Arts & Culture

Jewish Operas!

From Verdi to Jerry Springer. Read More

By / June 23, 2017

Only recently did the operatic adaptation of Angels in America, the important and very Jewish play, run in New York. So it got us thinking, what are other Jewish operas?

There are plenty about Biblical characters, usually written by non-Jewish artists from gentile perspectives. And plenty of operas have a Jewish character here or there, sometimes as a pretty unfortunate stereotype (it’s bound to happen with an art form that’s centuries old). There are several operatic adaptations of The Merchant of Venice alone. Then there’s the singular example of The Death of Klinghoffer, which Lord knows has drawn a lot of attention for its depiction of a real fatal terrorist attack against a Jewish man.

But here are a few honest-to-God operas with Jewish characters, some, we confess, still more likable than others. There are more where these come from, but this is a good list of five that are of at least some prominence:

1. Nabucco is perhaps the highest-profile work on this list, since its composer is Giuseppe Verdi (the librettist is Temistocle Solera). also perhaps best known for its “Chorus of the Hebrew Slaves.” The title refers to Nebuchadnezzar, as in, the Babylonian king, and it’s about the destruction of the Temple and birth of the Jewish Diaspora. Are the Jews clearly written by people who had very little understanding of what it means to be Jewish? Sure, but they are the heroes, and the score is great.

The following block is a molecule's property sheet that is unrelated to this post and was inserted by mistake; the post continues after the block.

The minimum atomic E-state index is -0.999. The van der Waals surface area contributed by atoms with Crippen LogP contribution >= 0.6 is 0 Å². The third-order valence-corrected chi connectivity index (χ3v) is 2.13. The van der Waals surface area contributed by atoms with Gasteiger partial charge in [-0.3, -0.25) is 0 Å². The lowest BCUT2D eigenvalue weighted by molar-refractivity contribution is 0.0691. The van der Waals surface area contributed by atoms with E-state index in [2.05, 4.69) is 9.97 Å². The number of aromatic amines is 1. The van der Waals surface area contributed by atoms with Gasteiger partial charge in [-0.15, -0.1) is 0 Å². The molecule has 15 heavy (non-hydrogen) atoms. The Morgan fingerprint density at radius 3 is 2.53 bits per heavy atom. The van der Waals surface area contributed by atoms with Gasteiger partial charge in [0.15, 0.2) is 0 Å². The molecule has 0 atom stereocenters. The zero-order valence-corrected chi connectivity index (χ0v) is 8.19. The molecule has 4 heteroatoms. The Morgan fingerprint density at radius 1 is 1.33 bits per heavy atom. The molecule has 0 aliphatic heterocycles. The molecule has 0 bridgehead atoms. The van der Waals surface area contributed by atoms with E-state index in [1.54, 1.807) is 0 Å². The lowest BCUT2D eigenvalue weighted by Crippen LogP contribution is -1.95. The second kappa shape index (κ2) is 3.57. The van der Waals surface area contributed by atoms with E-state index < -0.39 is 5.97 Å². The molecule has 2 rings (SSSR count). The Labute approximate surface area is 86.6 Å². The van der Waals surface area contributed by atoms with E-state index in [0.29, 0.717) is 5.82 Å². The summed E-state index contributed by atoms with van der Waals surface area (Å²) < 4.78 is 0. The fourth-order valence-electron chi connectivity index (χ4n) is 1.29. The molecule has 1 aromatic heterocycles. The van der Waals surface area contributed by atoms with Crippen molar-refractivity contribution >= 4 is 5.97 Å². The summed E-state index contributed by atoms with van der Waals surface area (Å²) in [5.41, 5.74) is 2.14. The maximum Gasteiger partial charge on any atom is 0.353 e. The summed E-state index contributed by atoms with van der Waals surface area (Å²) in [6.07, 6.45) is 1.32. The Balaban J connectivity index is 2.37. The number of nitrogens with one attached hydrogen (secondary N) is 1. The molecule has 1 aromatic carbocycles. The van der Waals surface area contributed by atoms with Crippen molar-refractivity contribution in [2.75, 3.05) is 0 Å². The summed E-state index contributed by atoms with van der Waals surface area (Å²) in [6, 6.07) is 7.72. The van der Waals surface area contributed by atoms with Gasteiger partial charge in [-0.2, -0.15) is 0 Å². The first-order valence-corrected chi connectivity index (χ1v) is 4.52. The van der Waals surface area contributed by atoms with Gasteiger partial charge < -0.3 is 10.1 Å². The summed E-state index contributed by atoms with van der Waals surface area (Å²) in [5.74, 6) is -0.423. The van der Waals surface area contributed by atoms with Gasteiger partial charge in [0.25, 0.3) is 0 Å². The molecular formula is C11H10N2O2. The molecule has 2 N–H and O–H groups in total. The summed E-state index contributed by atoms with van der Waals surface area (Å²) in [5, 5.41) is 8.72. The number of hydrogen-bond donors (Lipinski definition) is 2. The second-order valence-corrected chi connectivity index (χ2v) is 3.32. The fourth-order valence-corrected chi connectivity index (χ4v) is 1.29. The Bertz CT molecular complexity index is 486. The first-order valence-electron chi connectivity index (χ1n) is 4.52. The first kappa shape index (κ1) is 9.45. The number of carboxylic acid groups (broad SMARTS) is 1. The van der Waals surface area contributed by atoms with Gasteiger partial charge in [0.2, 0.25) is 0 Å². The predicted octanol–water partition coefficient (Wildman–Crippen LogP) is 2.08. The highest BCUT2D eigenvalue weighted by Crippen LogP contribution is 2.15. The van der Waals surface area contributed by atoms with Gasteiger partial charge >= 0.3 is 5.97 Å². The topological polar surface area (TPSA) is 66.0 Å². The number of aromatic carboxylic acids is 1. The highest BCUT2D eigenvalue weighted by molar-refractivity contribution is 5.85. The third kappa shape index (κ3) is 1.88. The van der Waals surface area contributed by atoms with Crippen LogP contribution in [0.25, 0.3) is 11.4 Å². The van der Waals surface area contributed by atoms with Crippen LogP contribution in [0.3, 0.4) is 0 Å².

2. Harvey Milk is a 1995 opera composed by Stewart Wallace, with a libretto by Jewish writer Michael Korie. Yes, it’s a bio-musical of the Jewish LGBT activist, over a decade before the film of Milk’s life.

3. Jerry Springer: The Opera isn’t much Jewish in content; it’s about themes of sin and redemption, and Jesus even puts in an appearance. But it is a freewheeling critique of Springer’s infamous TV show, with Jerry as the central figure. (Um, spoiler alert, though: He dies at the end. And the real Springer actually attended a performance!)

In an amazing coincidence, off-Broadway’s New Group just announced that it’s producing this opera next season, but in the meantime, you can watch the whole thing online!

4. The Dybbuk. Yes, there is an opera version of the S.Y. Ansky tale of Jewish demonic possession. It premiered in 1951, composed and written respectively by brothers David and Alex Tamkin.

5. La Juive means “The Jew[ess]” in French, and even though it debuted in 1835, it’s actually an opera by a Jewish composer, Fromental Halévy (though the librettist, Eugène Scribe, was not). The story of a doomed interfaith love is a general condemnation of anti-Semitism. Not bad considering that Jews had relatively recently been emancipated in France.

Image via Wikimedia.